Hayes performed arias from Berlioz’s L’enfance du Christ and Coleridge-Taylor’s Hiawatha along with two spirituals (“Swing Low, Sweet Chariot” orchestrated by Burleigh and “Bye and Bye” arranged by Hayes himself). Coleridge-Taylor’s rhapsodic dance, The Bamboula, concluded the program.

This article also appears here.



01-004 029 Union Stock Yards_1925-26

On November 16, 1925, Frederick Stock and the Orchestra inaugurated a series of Popular Concerts at Chicago’s Union Stock Yards. “The International Amphitheatre, as many thousands of persons know, is customarily devoted to horse shows, stock shows, contests, exhibitions generally,” wrote Edward Moore in the Chicago Tribune. “Last night its scheme was considerably altered. A stage surmounted by a heavy awning had been erected at the east end for the Orchestra and the arena filled with chairs for the audience. Instead of four-footed animals seeking prizes, it was inhabited by two-footed humans seeking—and finding—good music.”

“Buyers and breeders of butcher’s meat will throng next week to the great amphitheater at 43rd and Halsted streets, as the International Live Stock Exposition gets under way,” reported the Chicago Daily News. “But last night people came with a different hunger and listened to something far removed from the lowing and bleating of beasts. . . . [Following the concert, Stock said] ‘Oh, it is too bad we waited so long to try this. We will have many, many more people here next time, don’t worry; and I am looking forward to these concerts as a most extraordinary feature of the season. I think this is a service all orchestras should undoubtedly perform. I am going to enjoy the concerts tremendously.’ ”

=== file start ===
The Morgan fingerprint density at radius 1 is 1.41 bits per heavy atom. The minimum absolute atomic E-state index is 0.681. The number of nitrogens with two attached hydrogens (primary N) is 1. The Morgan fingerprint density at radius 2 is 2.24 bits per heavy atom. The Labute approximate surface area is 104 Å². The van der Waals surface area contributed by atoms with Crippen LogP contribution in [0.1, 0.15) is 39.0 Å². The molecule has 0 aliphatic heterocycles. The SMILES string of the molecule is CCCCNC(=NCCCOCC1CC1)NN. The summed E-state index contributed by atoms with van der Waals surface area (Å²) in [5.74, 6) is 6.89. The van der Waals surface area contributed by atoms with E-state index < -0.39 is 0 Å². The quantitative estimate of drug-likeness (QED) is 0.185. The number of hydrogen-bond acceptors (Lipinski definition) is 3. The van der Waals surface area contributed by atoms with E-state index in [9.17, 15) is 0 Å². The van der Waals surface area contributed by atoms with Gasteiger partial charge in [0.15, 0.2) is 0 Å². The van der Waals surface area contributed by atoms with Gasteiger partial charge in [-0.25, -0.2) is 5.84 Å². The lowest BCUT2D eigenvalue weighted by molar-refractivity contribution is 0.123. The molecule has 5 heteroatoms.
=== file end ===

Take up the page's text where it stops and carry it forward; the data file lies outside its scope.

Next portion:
Throughout its history, the Orchestra has presented affordable as well as free concerts in a variety of Chicago community locations. During the summer of 1934 at the Swift Bridge of Service (which linked the mainland with Northerly Island at 23rd Street), 125 concerts were given as part of the Century of Progress International Exposition. Symphony in the Streets concerts were given in 1971 in several outdoor locations in Chicago neighborhoods. In the summer of 1935, the Orchestra performed many concerts during the first season of the festival in Grant Park and it has returned on numerous occasions, including concerts celebrating new music directors: Daniel Barenboim at the Petrillo Music Shell on September 21, 1991, and Riccardo Muti at the Pritzker Pavilion on September 19, 2010.

This article also appears here.

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The opinions expressed here are mine and do not necessarily reflect those of my employer.